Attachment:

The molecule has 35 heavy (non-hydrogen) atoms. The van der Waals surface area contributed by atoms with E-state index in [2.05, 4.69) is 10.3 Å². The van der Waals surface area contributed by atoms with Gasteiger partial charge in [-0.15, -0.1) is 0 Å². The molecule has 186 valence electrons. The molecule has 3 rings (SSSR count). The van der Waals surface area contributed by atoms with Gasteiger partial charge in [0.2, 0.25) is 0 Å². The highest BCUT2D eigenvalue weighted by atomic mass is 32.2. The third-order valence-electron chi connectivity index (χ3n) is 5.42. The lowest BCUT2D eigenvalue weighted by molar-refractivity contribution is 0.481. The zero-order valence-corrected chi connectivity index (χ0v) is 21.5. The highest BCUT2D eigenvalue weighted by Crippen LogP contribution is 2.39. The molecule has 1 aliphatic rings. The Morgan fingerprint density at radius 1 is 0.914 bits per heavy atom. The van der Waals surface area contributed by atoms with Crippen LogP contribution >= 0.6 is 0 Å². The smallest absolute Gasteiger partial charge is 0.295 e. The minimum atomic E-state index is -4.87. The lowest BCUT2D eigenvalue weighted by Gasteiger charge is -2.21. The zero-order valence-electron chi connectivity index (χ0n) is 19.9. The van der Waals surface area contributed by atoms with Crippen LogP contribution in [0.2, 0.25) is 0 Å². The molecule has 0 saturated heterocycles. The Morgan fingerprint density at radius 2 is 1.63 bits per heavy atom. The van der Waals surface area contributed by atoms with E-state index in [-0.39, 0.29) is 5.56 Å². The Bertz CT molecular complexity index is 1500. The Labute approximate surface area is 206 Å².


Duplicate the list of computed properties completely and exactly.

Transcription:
The molecule has 35 heavy (non-hydrogen) atoms. The van der Waals surface area contributed by atoms with E-state index in [2.05, 4.69) is 10.3 Å². The van der Waals surface area contributed by atoms with Gasteiger partial charge in [-0.15, -0.1) is 0 Å². The molecule has 186 valence electrons. The molecule has 3 rings (SSSR count). The van der Waals surface area contributed by atoms with Gasteiger partial charge in [0.2, 0.25) is 0 Å². The highest BCUT2D eigenvalue weighted by atomic mass is 32.2. The third-order valence-electron chi connectivity index (χ3n) is 5.42. The lowest BCUT2D eigenvalue weighted by molar-refractivity contribution is 0.481. The zero-order valence-corrected chi connectivity index (χ0v) is 21.5. The highest BCUT2D eigenvalue weighted by Crippen LogP contribution is 2.39. The molecule has 1 aliphatic rings. The Morgan fingerprint density at radius 1 is 0.914 bits per heavy atom. The van der Waals surface area contributed by atoms with Crippen LogP contribution >= 0.6 is 0 Å². The smallest absolute Gasteiger partial charge is 0.295 e. The minimum atomic E-state index is -4.87. The lowest BCUT2D eigenvalue weighted by Gasteiger charge is -2.21. The zero-order valence-electron chi connectivity index (χ0n) is 19.9. The van der Waals surface area contributed by atoms with Crippen LogP contribution in [0.2, 0.25) is 0 Å². The molecule has 0 saturated heterocycles. The Morgan fingerprint density at radius 2 is 1.63 bits per heavy atom. The van der Waals surface area contributed by atoms with E-state index in [-0.39, 0.29) is 5.56 Å². The Bertz CT molecular complexity index is 1500. The Labute approximate surface area is 206 Å².